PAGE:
When you leave your puppy, leave calmly and give the direction “Wait.” Short departures are good because they get your puppy used to being left alone and they show her that you won’t desert her. If your pup’s excited when you return, ignore her so that you don’t reinforce that behavior. When she’s calm, you can give her attention.


Some dogs panic when initially stationed. If you’re concerned about your pup, determine whether her reaction is really a panic attack or simply a persuasive protest. You’ll know because panicked dogs don’t focus on you. On the other hand, dogs who protest are very focused on you and usually bark. Ignore the protesting dog. If your pup’s truly panicked, initially station her only when you can sit with her. Encourage bone chewing and begin to leave her side only when she’s sleeping. She’ll soon get the hang of it.


Bravely ignore whining or barking, unless your puppy’s communicating a need (for example, you’ve missed a feeding or outing or playtime). If she barks and you soothe her, you’re teaching a lesson with headache written all over it. Along the same lines, only release your dog from a station when she’s calm and quiet. Otherwise, you risk reinforcing a negative behavior. If she gets out of hand, you can try distracting your puppy by using a fancy long-distance squirt gun. But you must be very discreet. You don’t want your pup to know where the water is coming from because the interaction will override the discouragement.

Ding-Dong! Teaching Doorbell Civility

When the doorbell rings, here’s what often happens: A puppy runs to the door and with paws flying everywhere she jumps all over the arriving guests. And then, because all eyes are on her, she gets even more wound up — until, that is, the enthusiastic puppy is banished to solitary confinement.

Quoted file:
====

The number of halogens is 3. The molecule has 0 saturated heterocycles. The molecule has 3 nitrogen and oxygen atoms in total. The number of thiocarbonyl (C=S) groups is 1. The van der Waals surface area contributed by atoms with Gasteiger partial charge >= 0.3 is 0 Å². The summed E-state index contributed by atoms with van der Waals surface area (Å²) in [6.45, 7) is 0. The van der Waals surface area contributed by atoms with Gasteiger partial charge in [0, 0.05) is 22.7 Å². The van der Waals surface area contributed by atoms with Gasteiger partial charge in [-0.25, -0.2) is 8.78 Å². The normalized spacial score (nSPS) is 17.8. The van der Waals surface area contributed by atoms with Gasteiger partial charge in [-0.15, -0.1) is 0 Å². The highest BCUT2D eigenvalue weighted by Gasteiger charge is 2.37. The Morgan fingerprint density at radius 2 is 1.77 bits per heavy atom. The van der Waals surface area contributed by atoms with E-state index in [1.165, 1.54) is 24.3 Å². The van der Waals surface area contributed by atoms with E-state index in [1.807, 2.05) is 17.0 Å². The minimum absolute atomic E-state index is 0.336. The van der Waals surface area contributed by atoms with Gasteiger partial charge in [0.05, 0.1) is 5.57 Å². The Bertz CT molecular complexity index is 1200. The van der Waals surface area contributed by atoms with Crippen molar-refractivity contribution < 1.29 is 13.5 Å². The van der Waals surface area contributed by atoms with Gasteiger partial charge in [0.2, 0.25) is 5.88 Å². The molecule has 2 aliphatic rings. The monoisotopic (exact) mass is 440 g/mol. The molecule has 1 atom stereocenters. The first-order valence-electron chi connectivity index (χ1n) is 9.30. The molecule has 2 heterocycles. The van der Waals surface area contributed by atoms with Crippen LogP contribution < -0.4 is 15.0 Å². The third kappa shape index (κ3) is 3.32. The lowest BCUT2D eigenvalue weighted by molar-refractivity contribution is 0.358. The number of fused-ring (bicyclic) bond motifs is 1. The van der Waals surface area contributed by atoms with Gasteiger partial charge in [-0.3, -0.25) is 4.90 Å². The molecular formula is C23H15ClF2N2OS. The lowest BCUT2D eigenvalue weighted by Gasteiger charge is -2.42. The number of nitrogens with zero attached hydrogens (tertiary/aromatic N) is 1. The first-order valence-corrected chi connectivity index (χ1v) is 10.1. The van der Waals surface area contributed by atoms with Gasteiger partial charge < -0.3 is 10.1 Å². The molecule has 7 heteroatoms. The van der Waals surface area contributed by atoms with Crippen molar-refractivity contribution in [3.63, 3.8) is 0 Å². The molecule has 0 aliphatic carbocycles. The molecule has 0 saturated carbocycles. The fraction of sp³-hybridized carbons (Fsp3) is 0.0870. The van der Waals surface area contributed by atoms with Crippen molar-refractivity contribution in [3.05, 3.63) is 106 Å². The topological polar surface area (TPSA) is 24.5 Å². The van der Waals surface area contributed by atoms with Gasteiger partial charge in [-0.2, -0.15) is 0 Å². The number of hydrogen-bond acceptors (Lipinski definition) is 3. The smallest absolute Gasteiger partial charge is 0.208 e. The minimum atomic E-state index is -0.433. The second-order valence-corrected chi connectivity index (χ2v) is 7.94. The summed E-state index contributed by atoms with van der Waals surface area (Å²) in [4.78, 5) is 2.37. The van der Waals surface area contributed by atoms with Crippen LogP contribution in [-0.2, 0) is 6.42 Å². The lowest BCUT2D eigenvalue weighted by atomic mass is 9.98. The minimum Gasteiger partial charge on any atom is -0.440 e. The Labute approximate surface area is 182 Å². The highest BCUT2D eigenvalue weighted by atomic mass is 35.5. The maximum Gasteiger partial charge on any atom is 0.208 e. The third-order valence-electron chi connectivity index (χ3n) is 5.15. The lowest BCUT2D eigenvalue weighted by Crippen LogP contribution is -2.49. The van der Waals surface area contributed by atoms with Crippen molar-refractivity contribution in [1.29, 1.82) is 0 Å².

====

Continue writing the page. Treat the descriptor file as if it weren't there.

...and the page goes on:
The previous example is a common routine. Nobody’s in control and nobody’s comfortable, except maybe the puppy. But even her comfort passes when you have to isolate her. Fortunately, there’s a better way.

Whoever so runs the doorway, rules the den

At the end of the day, your puppy is still a dog. She may be domesticated, but she still views the world from a wolf’s perspective, adjusting to your home as though it were a den. Your doorway is the main thoroughfare to the den and whoever rules it, runs the show.
So, with that image in mind, set the structure. Direct your puppy to “Wait” before entering and exiting as if to say “Please let me make sure the coast is clear.” Aside from instilling civility in your pup, you’re acting like a leader — and your puppy will know it. After she obeys the “Wait” command, either proceed in front of her or release her into an enclosed yard.
First, be stern with your regimen and firm with your company. They need more training than your pup. Rather than admonishing their adoration for your puppy, ask them to help you teach your puppy the “four-paw rule,” or greeting without jumping. The four-paw rule says that your puppy should keep all four paws on the floor.
After you’ve trained the humans, follow these suggestions for teaching your pup how to behave when the doorbell rings:

Secure a greeting station. Designate an area by the door to send your pup to when company arrives. Secure a leash to the area and place a favorite chew or toy there. Practice the setups described in the next bullet and secure your pup to the area when the bell rings.


House rules: Everyone must ignore your puppy until she’s calm — even if it takes an hour.